Top pet food trends on consumers’ minds in 2017

According to industry experts, what goes into pet food and how that food is represented will be the top trends of 2017.

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Pet food industry trends are an ever-changing landscape, but pet food experts weigh in on what they think 2017 will bring. | graphicphoto.Image from
Pet food industry trends are an ever-changing landscape, but pet food experts weigh in on what they think 2017 will bring. | graphicphoto.Image from

It’s been a busy few years for top pet food trends in the industry. Increasing pet humanization, consumer involvement and diversification of the market have all banded together to create a landscape with more products than shelf space and a firm need to get inside the minds of pet owners to find out what they want. Some trends have been staples of the industry for years, while others have their roots in simpler times but have grown increasingly individualized as consumers look for ways to feed their pets the best, most-catered formulas they can find. As 2017 begins, it’s time once again to take a look at what the year has in store for pet food.

Ingredients: A focus for consumers means opportunities for formulators

With consumer desire for pet food specialization comes an increased scrutiny on the ingredients in that food, and according to industry experts, it’s going to be a year of laser-like focus on what goes into their products. “Clarification of ingredients will be increasingly important, with no preservatives and no genetically modified ingredients,” said Joe Tordella, area sales manager for Bühler Aeroglide North America. “Falling by the wayside is the idea of a formulation that’s ‘scientific’ or lab based because pet owners consider it less human.”

There’s a wide range of ingredients the industry believes consumers will focus on in 2017, but superfoods seem to be on many minds. “Already mainstream in the human diet, nutrient-packed superfoods like pumpkin, kale, chia, sweet potato, kelp, broccoli, carrots, apples and local raw honey will ramp up in pet foods, treats and additives,” said Dolinda Meeker, senior account director for Product of the Year USA.

“Authenticity” is another buzzword making the rounds, as the industry believes consumers want pet foods that come ever-closer to the foods they put on their own dinner plates. “The food industry is centering on minimally processed and more-natural foods, and we expect to see similar trends for pet food,” said Juan Gomez, global director for Alltech. “Nutrition will be more holistic, a way to provide an answer to lifestyle and changes associated with aging. Pet food manufacturers will be introducing variants to address different aspects of pet health; e.g., cognitive nutrition, anti-inflammatory nutrition, lifestyle nutrition and so forth.”

Many are looking to limited ingredient diets (LID) as an increasing trend in 2017. “Pet owners have embraced LID foods, initially to hold off food allergies in their pets,” said Maria Lange, business group director, POS tracking (pet specialty) for GfK. “But the transparency of knowing exactly what their four-pawed companions are consuming is also a big plus for doting humans — one that is helping to drive further LID success.”

Speaking of transparency, industry experts are keenly aware of what consumers have to say on that subject, and expect more of the same in 2017. “Consumers will continue to demand transparency, which will lead to the increased use of certified ingredients,” said Dr. Jennifer Adolphe, companion animal nutrition registered dietician at Petcurean. “Certifications are a clear way to inform consumers about the way in which a food or ingredient is produced.”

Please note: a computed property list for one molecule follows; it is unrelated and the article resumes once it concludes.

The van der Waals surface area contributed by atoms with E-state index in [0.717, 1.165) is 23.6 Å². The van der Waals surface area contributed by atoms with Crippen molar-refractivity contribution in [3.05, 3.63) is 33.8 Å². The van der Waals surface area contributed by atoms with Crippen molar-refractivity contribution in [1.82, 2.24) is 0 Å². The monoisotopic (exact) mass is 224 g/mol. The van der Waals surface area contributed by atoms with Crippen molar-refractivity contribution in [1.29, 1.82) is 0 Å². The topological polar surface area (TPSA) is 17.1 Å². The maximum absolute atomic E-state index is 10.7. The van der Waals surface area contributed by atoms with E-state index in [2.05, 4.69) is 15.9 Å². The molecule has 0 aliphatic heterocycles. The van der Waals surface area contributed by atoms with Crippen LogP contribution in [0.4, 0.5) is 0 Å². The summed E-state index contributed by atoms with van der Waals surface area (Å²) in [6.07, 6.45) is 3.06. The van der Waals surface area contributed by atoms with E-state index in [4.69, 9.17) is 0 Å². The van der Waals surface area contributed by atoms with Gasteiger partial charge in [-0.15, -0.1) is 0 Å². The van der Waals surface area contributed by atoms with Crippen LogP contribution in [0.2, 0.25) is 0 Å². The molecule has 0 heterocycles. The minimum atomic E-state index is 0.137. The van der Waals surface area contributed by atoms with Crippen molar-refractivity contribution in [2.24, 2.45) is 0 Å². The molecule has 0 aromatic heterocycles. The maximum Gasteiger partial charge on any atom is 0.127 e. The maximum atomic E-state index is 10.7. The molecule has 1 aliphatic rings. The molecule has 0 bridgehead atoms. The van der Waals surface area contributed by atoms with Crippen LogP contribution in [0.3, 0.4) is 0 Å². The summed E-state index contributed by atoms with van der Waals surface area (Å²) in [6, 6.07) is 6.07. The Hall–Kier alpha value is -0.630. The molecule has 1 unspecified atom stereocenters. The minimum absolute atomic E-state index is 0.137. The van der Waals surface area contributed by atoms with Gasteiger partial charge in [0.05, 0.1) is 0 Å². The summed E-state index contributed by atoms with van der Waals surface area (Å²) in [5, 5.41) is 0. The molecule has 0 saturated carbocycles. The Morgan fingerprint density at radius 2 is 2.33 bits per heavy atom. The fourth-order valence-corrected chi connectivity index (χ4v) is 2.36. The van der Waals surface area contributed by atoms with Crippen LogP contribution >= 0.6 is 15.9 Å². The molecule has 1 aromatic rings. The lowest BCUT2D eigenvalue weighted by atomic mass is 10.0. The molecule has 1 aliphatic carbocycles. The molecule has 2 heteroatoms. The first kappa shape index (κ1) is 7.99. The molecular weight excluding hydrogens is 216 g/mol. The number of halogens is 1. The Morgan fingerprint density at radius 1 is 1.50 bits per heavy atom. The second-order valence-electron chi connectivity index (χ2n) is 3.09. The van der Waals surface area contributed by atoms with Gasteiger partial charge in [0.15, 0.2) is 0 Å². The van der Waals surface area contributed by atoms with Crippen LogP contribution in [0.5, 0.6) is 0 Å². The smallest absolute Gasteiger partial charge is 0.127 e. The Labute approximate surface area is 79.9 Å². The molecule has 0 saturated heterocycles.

Whatever ingredients consumers decide to focus on, getting the best nutrition for their pets will always be top-of-mind. “I do believe grain-free and raw diets are here to stay, although certainly in the case of raw diets, I believe they will always play a very small percentage of the overall market,” said CEO Scott Glover of Mid America Pet Food. “When it comes down to it, the foods that are going to be here for the long term are those that offer good ‘nutritional values’ to the pet owner and those brands that keep their formulas up to date with the latest scientific advancements.”


Ingredients and labeling will be hot topics to consumers in 2017, according to experts, presenting both challenges and opportunities for the industry. |

Labeling: what pet food companies need to highlight in 2017

In addition to wanting to understand what ingredients are in their pets’ food, consumers want to have easy access to everything involving what their animals eat. That’s why, according to industry experts, labeling will be more important than ever. “Companies will have to reinforce and clarify their natural definition,” said Hélène Audic, Diana Pet Food’s markets and trends analyst. “A long list of low/no/reduced claims won’t be sufficient anymore to reassure pet parents who expect more transparency and simplicity. Greater emphasis will be placed on clean labels. That is why LID claims, paleo diet, organic and gently processed products such as raw, freeze dried and oven baked will clearly become mainstream, as will local and artisanal offerings.”

“Clean labels” are expected to be a significant trend. “Clean labels are a huge trend in human nutrition, with consumers demanding ingredients with which they are familiar,” said Adolphe. “For the pet food industry, this will translate into increased demand for limited ingredient diets and shorter ingredient panels on pet foods. Consumers want to make sure they feed their pets the most nutritious ingredients possible without any extras that aren’t needed.”